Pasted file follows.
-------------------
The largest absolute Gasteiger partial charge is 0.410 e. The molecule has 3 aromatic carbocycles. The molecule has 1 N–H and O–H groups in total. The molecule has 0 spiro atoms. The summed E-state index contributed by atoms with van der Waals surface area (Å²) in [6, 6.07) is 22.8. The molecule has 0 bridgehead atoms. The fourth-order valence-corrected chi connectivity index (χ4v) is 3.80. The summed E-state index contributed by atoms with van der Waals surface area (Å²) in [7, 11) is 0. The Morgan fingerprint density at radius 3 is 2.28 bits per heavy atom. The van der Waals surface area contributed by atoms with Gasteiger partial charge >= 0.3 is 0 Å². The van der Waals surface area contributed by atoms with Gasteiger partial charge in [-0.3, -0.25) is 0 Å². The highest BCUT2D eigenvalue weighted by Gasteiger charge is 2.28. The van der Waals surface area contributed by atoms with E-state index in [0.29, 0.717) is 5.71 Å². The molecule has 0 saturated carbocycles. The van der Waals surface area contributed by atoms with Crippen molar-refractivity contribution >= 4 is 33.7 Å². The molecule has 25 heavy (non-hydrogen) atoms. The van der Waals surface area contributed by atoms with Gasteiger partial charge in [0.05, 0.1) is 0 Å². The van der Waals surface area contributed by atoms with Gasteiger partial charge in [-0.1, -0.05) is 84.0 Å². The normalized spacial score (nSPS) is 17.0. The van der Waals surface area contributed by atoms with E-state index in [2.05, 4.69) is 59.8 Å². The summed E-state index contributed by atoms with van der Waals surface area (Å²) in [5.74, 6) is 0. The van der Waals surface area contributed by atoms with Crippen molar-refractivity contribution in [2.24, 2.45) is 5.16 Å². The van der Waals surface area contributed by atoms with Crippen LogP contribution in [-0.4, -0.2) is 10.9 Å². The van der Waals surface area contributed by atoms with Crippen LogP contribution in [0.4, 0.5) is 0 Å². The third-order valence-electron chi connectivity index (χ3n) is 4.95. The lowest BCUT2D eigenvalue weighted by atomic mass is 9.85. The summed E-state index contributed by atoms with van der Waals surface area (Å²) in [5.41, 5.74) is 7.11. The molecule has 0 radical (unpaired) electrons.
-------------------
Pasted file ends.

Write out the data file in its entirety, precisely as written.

The largest absolute Gasteiger partial charge is 0.410 e. The molecule has 3 aromatic carbocycles. The molecule has 1 N–H and O–H groups in total. The molecule has 0 spiro atoms. The summed E-state index contributed by atoms with van der Waals surface area (Å²) in [6, 6.07) is 22.8. The molecule has 0 bridgehead atoms. The fourth-order valence-corrected chi connectivity index (χ4v) is 3.80. The summed E-state index contributed by atoms with van der Waals surface area (Å²) in [7, 11) is 0. The Morgan fingerprint density at radius 3 is 2.28 bits per heavy atom. The van der Waals surface area contributed by atoms with Gasteiger partial charge >= 0.3 is 0 Å². The van der Waals surface area contributed by atoms with Gasteiger partial charge in [-0.3, -0.25) is 0 Å². The highest BCUT2D eigenvalue weighted by Gasteiger charge is 2.28. The van der Waals surface area contributed by atoms with E-state index in [0.29, 0.717) is 5.71 Å². The molecule has 0 saturated carbocycles. The van der Waals surface area contributed by atoms with Crippen molar-refractivity contribution >= 4 is 33.7 Å². The molecule has 25 heavy (non-hydrogen) atoms. The van der Waals surface area contributed by atoms with Gasteiger partial charge in [0.05, 0.1) is 0 Å². The van der Waals surface area contributed by atoms with Gasteiger partial charge in [-0.1, -0.05) is 84.0 Å². The normalized spacial score (nSPS) is 17.0. The van der Waals surface area contributed by atoms with E-state index in [2.05, 4.69) is 59.8 Å². The summed E-state index contributed by atoms with van der Waals surface area (Å²) in [5.74, 6) is 0. The van der Waals surface area contributed by atoms with Crippen molar-refractivity contribution in [2.24, 2.45) is 5.16 Å². The van der Waals surface area contributed by atoms with Crippen LogP contribution in [-0.4, -0.2) is 10.9 Å². The van der Waals surface area contributed by atoms with Crippen LogP contribution in [0.4, 0.5) is 0 Å². The third-order valence-electron chi connectivity index (χ3n) is 4.95. The lowest BCUT2D eigenvalue weighted by atomic mass is 9.85. The summed E-state index contributed by atoms with van der Waals surface area (Å²) in [5.41, 5.74) is 7.11. The molecule has 0 radical (unpaired) electrons.